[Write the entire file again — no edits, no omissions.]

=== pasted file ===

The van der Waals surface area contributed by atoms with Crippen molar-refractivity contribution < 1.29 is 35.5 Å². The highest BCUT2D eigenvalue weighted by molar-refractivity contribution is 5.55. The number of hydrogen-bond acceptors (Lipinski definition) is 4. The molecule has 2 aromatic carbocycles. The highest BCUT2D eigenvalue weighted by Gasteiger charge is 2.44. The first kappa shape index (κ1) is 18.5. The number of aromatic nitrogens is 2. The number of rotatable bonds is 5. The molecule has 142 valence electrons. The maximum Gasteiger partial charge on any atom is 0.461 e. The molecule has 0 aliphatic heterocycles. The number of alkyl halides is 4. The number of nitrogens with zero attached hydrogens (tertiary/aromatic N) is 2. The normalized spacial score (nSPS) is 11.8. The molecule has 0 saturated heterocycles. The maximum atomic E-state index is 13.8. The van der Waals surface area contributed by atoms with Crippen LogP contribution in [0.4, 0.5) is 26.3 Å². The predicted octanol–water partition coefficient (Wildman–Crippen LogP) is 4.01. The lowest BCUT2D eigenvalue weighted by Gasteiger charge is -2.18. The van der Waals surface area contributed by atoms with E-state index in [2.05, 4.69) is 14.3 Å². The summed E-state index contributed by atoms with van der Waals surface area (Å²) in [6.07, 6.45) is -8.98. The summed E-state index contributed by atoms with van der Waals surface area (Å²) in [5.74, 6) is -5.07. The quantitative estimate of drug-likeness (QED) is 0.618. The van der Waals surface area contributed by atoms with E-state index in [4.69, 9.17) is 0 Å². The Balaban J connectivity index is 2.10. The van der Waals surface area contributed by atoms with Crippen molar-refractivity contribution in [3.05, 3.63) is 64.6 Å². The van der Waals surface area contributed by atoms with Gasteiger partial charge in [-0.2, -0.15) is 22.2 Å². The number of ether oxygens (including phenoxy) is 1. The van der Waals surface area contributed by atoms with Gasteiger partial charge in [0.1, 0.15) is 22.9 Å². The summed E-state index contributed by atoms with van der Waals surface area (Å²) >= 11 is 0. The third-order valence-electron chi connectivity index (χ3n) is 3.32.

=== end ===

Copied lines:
The van der Waals surface area contributed by atoms with Crippen molar-refractivity contribution < 1.29 is 35.5 Å². The highest BCUT2D eigenvalue weighted by molar-refractivity contribution is 5.55. The number of hydrogen-bond acceptors (Lipinski definition) is 4. The molecule has 2 aromatic carbocycles. The highest BCUT2D eigenvalue weighted by Gasteiger charge is 2.44. The first kappa shape index (κ1) is 18.5. The number of aromatic nitrogens is 2. The number of rotatable bonds is 5. The molecule has 142 valence electrons. The maximum Gasteiger partial charge on any atom is 0.461 e. The molecule has 0 aliphatic heterocycles. The number of alkyl halides is 4. The number of nitrogens with zero attached hydrogens (tertiary/aromatic N) is 2. The normalized spacial score (nSPS) is 11.8. The molecule has 0 saturated heterocycles. The maximum atomic E-state index is 13.8. The van der Waals surface area contributed by atoms with Crippen LogP contribution in [0.4, 0.5) is 26.3 Å². The predicted octanol–water partition coefficient (Wildman–Crippen LogP) is 4.01. The lowest BCUT2D eigenvalue weighted by Gasteiger charge is -2.18. The van der Waals surface area contributed by atoms with E-state index in [2.05, 4.69) is 14.3 Å². The summed E-state index contributed by atoms with van der Waals surface area (Å²) in [6.07, 6.45) is -8.98. The summed E-state index contributed by atoms with van der Waals surface area (Å²) in [5.74, 6) is -5.07. The quantitative estimate of drug-likeness (QED) is 0.618. The van der Waals surface area contributed by atoms with E-state index in [4.69, 9.17) is 0 Å². The Balaban J connectivity index is 2.10. The van der Waals surface area contributed by atoms with Crippen molar-refractivity contribution in [3.05, 3.63) is 64.6 Å². The van der Waals surface area contributed by atoms with Gasteiger partial charge in [-0.2, -0.15) is 22.2 Å². The number of ether oxygens (including phenoxy) is 1. The van der Waals surface area contributed by atoms with Gasteiger partial charge in [0.1, 0.15) is 22.9 Å². The summed E-state index contributed by atoms with van der Waals surface area (Å²) >= 11 is 0. The third-order valence-electron chi connectivity index (χ3n) is 3.32.